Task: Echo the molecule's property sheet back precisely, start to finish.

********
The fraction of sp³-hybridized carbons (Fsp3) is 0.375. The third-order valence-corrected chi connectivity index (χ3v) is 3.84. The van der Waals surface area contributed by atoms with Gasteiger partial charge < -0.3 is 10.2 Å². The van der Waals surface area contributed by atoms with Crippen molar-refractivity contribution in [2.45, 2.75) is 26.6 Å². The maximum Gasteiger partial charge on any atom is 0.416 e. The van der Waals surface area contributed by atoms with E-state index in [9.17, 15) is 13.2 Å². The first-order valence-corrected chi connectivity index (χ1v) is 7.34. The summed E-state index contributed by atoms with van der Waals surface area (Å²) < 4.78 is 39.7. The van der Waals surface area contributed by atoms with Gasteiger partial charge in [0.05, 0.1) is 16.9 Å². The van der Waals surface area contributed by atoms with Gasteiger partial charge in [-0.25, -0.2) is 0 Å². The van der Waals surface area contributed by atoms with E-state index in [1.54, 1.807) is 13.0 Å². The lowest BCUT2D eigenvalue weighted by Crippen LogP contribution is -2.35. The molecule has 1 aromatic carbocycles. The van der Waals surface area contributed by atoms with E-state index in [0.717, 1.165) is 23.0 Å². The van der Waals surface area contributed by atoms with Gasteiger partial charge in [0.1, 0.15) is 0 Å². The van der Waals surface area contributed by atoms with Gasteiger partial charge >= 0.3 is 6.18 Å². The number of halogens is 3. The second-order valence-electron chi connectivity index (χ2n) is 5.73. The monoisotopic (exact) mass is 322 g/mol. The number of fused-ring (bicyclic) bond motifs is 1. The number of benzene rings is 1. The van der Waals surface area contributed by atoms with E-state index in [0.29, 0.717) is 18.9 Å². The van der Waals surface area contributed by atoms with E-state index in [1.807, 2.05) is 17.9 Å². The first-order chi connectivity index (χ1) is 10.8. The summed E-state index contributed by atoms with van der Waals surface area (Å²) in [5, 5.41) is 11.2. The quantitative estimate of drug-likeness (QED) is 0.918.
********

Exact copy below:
The fraction of sp³-hybridized carbons (Fsp3) is 0.375. The third-order valence-corrected chi connectivity index (χ3v) is 3.84. The van der Waals surface area contributed by atoms with Gasteiger partial charge < -0.3 is 10.2 Å². The van der Waals surface area contributed by atoms with Crippen molar-refractivity contribution in [2.45, 2.75) is 26.6 Å². The maximum Gasteiger partial charge on any atom is 0.416 e. The van der Waals surface area contributed by atoms with E-state index in [9.17, 15) is 13.2 Å². The first-order valence-corrected chi connectivity index (χ1v) is 7.34. The summed E-state index contributed by atoms with van der Waals surface area (Å²) < 4.78 is 39.7. The van der Waals surface area contributed by atoms with Gasteiger partial charge in [0.05, 0.1) is 16.9 Å². The van der Waals surface area contributed by atoms with Gasteiger partial charge in [-0.25, -0.2) is 0 Å². The van der Waals surface area contributed by atoms with E-state index in [1.54, 1.807) is 13.0 Å². The lowest BCUT2D eigenvalue weighted by Crippen LogP contribution is -2.35. The molecule has 1 aromatic carbocycles. The van der Waals surface area contributed by atoms with E-state index in [0.717, 1.165) is 23.0 Å². The van der Waals surface area contributed by atoms with Gasteiger partial charge in [0.1, 0.15) is 0 Å². The van der Waals surface area contributed by atoms with Gasteiger partial charge >= 0.3 is 6.18 Å². The number of halogens is 3. The second-order valence-electron chi connectivity index (χ2n) is 5.73. The monoisotopic (exact) mass is 322 g/mol. The number of fused-ring (bicyclic) bond motifs is 1. The number of benzene rings is 1. The van der Waals surface area contributed by atoms with E-state index in [0.29, 0.717) is 18.9 Å². The van der Waals surface area contributed by atoms with E-state index in [1.807, 2.05) is 17.9 Å². The first-order chi connectivity index (χ1) is 10.8. The summed E-state index contributed by atoms with van der Waals surface area (Å²) in [5, 5.41) is 11.2. The quantitative estimate of drug-likeness (QED) is 0.918.